After a drive through the checkpoint between Bethlehem and Jerusalem, we worshipped at St. George’s Cathedral, the seat of the Bishop of Jerusalem and the Middle East. The familiar Anglican liturgy moves from English to Arabic, and the hymns were from the old English hymnal. (Look up “Jerusalem the golden” on Youtube and hear some English choir sing it…that’s were we are now…Jerusalem, the golden city.) The excellent sermon by Dean Hosam Naoum (first in English and then in Arabic) was just the message we needed to hear at this point in our journey … about our merciful God who gives second (and third and more…) chances. One of our group found the service so moving that he was in tears. Another called it “Pentecost.” Bishop Suheil Dawani celebrated the Eucharist, and in good Anglican fashion, we had coffee hour (with fabulous Turkish coffee) in the garden afterward. It’s such a small world … we met a priest from England who has a sister-in-law who lives on Bainbridge Island. Four of our group are from Bainbridge, so it was delightful to connect them.
Before lunch at the Notre Dame Institute, we went to the Western Wall. This is a portion of the remains of the Second Temple (so there during the time of Jesus but destroyed by Rome within a few years of his death). From one perspective, the remains of the old steps leading into the Temple are visible. At the Western Wall, Jews in particular, but also Christians, come to pray. The cracks in the wall are filled with written petitions to God. We joined the many who came to pray, the men going to the men’s section and the women to the (much smaller) women’s section. The men’s section is regarded as the closest point to where the Holy of Holies would have been before the destruction of the Temple (70 CE).
After lunch, we went to the Mount of Olives, where we prayed, sang, and walked from the top to the base … a very steep downhill. On Palm Sunday, when we tell the story of Jesus mounting the colt (or donkey or both…depending upon our gospel), this is where we believe that event would have occurred. On the Mount of Olives is the Garden of Gethsemane, a true garden with flowers between the rows of olive trees. None of the trees we saw were from the time of Jesus, but they might be “descendants.” At Gethsemane is the Church of All Nations, dark inside as if it were midnight, since Jesus was there at one of his darkest hours.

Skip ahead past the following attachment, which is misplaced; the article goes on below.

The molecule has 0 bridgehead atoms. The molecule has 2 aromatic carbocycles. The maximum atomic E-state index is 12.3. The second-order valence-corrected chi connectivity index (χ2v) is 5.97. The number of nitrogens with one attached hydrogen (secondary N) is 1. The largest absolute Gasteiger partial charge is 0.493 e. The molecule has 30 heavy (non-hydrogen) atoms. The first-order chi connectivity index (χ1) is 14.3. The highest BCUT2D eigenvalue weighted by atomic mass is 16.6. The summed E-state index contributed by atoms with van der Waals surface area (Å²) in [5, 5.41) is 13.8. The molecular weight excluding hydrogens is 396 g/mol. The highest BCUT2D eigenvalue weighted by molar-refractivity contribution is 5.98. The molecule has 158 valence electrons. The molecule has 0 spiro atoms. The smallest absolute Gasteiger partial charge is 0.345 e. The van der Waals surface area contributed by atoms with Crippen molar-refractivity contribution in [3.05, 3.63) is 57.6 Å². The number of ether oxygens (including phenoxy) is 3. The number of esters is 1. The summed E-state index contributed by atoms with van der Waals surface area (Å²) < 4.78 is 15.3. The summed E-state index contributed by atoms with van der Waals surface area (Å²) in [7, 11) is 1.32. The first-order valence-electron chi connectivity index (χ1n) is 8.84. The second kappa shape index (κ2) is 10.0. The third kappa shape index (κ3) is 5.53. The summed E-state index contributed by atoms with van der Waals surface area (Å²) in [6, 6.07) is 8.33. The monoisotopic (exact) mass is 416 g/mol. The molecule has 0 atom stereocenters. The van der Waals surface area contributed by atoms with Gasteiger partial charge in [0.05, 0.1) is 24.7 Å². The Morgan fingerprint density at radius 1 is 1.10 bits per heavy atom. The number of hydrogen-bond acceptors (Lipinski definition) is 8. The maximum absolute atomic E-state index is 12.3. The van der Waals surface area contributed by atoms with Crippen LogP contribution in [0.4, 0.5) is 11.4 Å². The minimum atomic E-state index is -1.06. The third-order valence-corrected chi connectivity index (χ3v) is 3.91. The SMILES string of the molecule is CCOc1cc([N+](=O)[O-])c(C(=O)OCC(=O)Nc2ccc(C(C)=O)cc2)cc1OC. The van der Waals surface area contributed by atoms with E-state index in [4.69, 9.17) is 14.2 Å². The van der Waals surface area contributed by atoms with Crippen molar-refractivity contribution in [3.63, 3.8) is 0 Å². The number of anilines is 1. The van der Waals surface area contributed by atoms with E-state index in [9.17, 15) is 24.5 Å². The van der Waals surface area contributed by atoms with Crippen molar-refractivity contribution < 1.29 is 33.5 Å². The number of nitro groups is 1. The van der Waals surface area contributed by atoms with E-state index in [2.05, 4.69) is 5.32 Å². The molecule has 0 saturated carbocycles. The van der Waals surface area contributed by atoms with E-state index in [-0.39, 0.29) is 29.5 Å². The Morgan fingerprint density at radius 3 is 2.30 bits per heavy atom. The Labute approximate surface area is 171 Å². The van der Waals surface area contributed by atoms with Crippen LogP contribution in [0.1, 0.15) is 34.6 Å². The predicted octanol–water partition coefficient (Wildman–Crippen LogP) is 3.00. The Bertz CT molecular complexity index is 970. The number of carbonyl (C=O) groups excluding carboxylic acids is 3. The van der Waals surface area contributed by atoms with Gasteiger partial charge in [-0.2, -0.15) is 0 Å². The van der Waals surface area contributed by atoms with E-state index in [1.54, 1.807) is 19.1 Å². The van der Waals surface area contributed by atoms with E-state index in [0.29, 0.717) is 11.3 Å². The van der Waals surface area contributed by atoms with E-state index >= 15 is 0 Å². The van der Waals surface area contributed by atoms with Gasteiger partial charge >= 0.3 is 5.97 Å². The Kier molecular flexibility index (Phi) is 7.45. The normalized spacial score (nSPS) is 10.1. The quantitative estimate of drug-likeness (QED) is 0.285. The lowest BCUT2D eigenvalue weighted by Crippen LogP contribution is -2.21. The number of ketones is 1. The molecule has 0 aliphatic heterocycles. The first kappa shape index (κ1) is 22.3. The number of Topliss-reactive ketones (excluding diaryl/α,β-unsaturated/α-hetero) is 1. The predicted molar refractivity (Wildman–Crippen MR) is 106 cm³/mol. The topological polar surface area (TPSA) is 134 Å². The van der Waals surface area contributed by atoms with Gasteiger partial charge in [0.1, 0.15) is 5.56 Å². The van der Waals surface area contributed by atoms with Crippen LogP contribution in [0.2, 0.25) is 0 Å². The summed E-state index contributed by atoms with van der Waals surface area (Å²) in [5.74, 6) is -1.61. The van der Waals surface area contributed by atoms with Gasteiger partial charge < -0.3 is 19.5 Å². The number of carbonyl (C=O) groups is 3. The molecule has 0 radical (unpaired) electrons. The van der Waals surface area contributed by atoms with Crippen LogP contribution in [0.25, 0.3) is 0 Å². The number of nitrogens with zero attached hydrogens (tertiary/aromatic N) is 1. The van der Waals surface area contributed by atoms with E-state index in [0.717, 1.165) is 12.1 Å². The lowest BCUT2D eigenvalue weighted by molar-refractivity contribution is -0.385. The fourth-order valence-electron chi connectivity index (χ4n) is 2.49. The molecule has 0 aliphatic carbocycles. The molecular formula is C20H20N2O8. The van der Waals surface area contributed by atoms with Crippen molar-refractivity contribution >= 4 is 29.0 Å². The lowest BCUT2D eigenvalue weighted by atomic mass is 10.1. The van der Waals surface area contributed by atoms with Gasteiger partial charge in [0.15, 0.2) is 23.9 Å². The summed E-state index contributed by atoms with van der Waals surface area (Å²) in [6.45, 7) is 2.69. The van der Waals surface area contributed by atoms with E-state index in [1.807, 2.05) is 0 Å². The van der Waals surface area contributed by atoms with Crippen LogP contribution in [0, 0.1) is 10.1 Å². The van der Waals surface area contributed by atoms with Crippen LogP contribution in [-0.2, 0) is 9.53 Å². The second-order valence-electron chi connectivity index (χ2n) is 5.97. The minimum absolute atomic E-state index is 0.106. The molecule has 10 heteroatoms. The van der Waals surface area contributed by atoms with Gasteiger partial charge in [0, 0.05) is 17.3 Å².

We checked into our hotel, The Gloria, just inside the Jaffa Gate. Cynthia and I took a quick walk to the Church of the Holy Sepulcher, for our own time in that holy place. Later, we’ll be there with our pilgrim group, so it felt good to have a time for our own prayer. Returning to the hotel, we gathered our group to meet two men from The Parents’ Circle, an Israeli and a Palestinian, each of whom lost a daughter in the violence that continues to occur in this holy, yet, fragile region. They told their stories, described their friendship, and encouraged us to open our eyes to the violence that occurs when peoples hate each other. That they are together is a witness in and of itself … they spoke about forgiveness … which starts with each of us in our hearts and then becomes the most powerful weapon against injustice and hatred. A very Christian message from this Israeli Jew and Palestinian Muslim. Our group was both devastated to hear these stories but also very inspired. The American Friends of the Parents Circle may be an organization to which we want to connect.
Our group is absorbing so many sights, new cultural experiences, new flavors of food, and new insights in our hearts that we’re feeling rather full to the brim. It a tired group that headed to bed around 8 pm. And we’ve only begun to experience Jerusalem.